One of the the silver linings of having a child with cancer is the wonderful people you meet along the way who are on — or have been on — the same
journey crappy little boat trip.
We’ve met Destiny — the 12-year-old girl we shared a room with one of the times Clio was inpatient – who made her way successfully through a harrowing bone marrow transplant after relapse (her twin brother was the donor) and who seems to be doing well. Her mother is an incredibly strong and determined woman with immense faith that has helped her get through the ordeal.
Through the Jimmy Fund Clinic, we’ve met Bennett and his awesome family — Bennett is the silly superstar in Alastair’s “When I get Bald” video, and both he and his sister Lily sing on Alastair’s album.
We’ve met Ari and his parents. His mom, JulieSue, also a blogger, is even more sarcastic than me, and I love when I see her name in my inbox.
We’ve also met Maddy and her parents, from my hometown in Connecticut, through my aunt, who goes to the same church as them. (Maddy is the teenage girl in the video rocking the bald head.)
And there are lots of others we’ve met, too — through the clinic, at Camp Sunshine, at various events, through friends, and friends of friends.
And then there are the people I’ve never met in person, only on Twitter or Facebook, or through their blogs. Even though I’ve never so much as shaken their hands, I treasure knowing them, because it makes me feel less alone, and because I want to help them feel the same way.
There is so much we share and implicitly understand, even though we know so little about each other. I’m sure you know exactly the feeling — the relief and comfort of connecting with people who get it. Whether that “it” is a health issue or career choice or background or values 0r even just a sense of humor — whatever the thread is that ties you together.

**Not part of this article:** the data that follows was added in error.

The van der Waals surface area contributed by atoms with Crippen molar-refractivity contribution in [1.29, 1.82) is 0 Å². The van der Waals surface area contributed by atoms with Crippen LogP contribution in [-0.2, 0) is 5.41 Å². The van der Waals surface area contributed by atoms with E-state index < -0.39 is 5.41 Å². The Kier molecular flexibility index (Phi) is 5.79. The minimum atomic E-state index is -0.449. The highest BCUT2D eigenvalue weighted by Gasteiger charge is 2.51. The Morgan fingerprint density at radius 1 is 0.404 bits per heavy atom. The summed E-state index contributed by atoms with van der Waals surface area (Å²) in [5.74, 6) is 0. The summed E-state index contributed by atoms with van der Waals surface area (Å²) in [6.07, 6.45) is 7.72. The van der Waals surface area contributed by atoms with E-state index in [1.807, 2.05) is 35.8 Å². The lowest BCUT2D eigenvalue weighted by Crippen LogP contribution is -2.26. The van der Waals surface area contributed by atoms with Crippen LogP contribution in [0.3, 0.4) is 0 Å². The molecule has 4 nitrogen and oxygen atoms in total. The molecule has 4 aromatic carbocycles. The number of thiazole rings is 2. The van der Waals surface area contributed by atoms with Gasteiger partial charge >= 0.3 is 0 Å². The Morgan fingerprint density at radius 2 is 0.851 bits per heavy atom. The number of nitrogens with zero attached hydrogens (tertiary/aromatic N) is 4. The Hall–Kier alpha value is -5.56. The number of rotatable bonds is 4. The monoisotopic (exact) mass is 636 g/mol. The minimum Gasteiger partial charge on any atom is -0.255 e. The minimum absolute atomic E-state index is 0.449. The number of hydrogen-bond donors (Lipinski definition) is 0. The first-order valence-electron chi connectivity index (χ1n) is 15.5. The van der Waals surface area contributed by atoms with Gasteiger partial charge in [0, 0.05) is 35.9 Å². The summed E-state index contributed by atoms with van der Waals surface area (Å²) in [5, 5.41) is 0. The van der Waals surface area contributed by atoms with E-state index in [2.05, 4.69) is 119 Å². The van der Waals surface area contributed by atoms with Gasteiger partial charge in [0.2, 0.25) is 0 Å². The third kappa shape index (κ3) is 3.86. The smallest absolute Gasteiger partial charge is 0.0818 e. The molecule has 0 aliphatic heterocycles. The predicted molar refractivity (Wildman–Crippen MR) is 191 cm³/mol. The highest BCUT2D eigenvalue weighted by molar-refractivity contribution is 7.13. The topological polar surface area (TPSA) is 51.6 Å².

One of those people is Phyllis Sommer, whose blog I’ve followed for the past year and a half. Her son Sam, who just turned eight, has leukemia — AML, specifically, which is usually harder to cure than ALL, which Clio has. Phyllis writes beautifully and funnily (is that a word? Spellcheck seems to think so…) about her family’s journey, and “Superman” Sam’s incredible patience, pluck and resilience throughout it all.
They’ve had a really tough road. Sam relapsed shortly after he completed his treatment (the protocol for AML is quite different from ALL; 6 months of intensive chemo and then you’re done), and they weren’t able to get him into full remission in preparation for the next step, bone marrow transplant. Still, the transplant seemed to go well, and he made it into remission.
But only for a few weeks. The leukemia is back. And there’s nothing more they can do.
Nothing more they can do.
Imagine hearing those words being spoken in reference to your child — your baby, your very heart. Imagine after nearly two years of grueling treatments and long hospital stays and pain and hope, being told that your child is going to die. Imagine having to tell his siblings. Imagine having to tell him.
My heart is heavy for Phyllis, for her husband, for her other children, and for Sam, of course. No kid should have to be told that he’s going to die. No kid should have to fear that.
And see, this is one of the worst parts of connecting with other people on the same boat trip as you: Knowing that some of them are going to face the worst possible kind of grief — the outcome that’s on the minds of every cancer parent on some level, in some deep recess of our consciousness, every single day.
And knowing there’s nothing you can do to stop that outcome when your fellow travelers face it, and nothing you can do to ease their pain besides send love and prayers — which seems so piddling and impotent.
But that’s what I’m doing. I think about Phyllis and her family every single day. Even though it brings me to the brink of tears at times, and even though it forces me to confront my own worst fears. But I hope that somehow, maybe, it helps just the tiniest, infinitesimally small bit. It’s wonderful to see so many people doing the same — and wonderful to see that she has a large and incredibly supportive community of friends, family and members of the congregation where she’s a rabbi.
Phyllis continues to write about what’s happening, and her writing continues to be beautiful and searing and a testament to her strength and grace. I suspect that writing brings her a lot of comfort, too.
Meanwhile, their whole family is about on a trip to Israel — one of Sam’s many wishes that his family and friends are trying to fulfill for him over the coming weeks (and hopefully months).
Here’s to a safe, fulfilling and uplifting detour from the crappiest boat trip of all.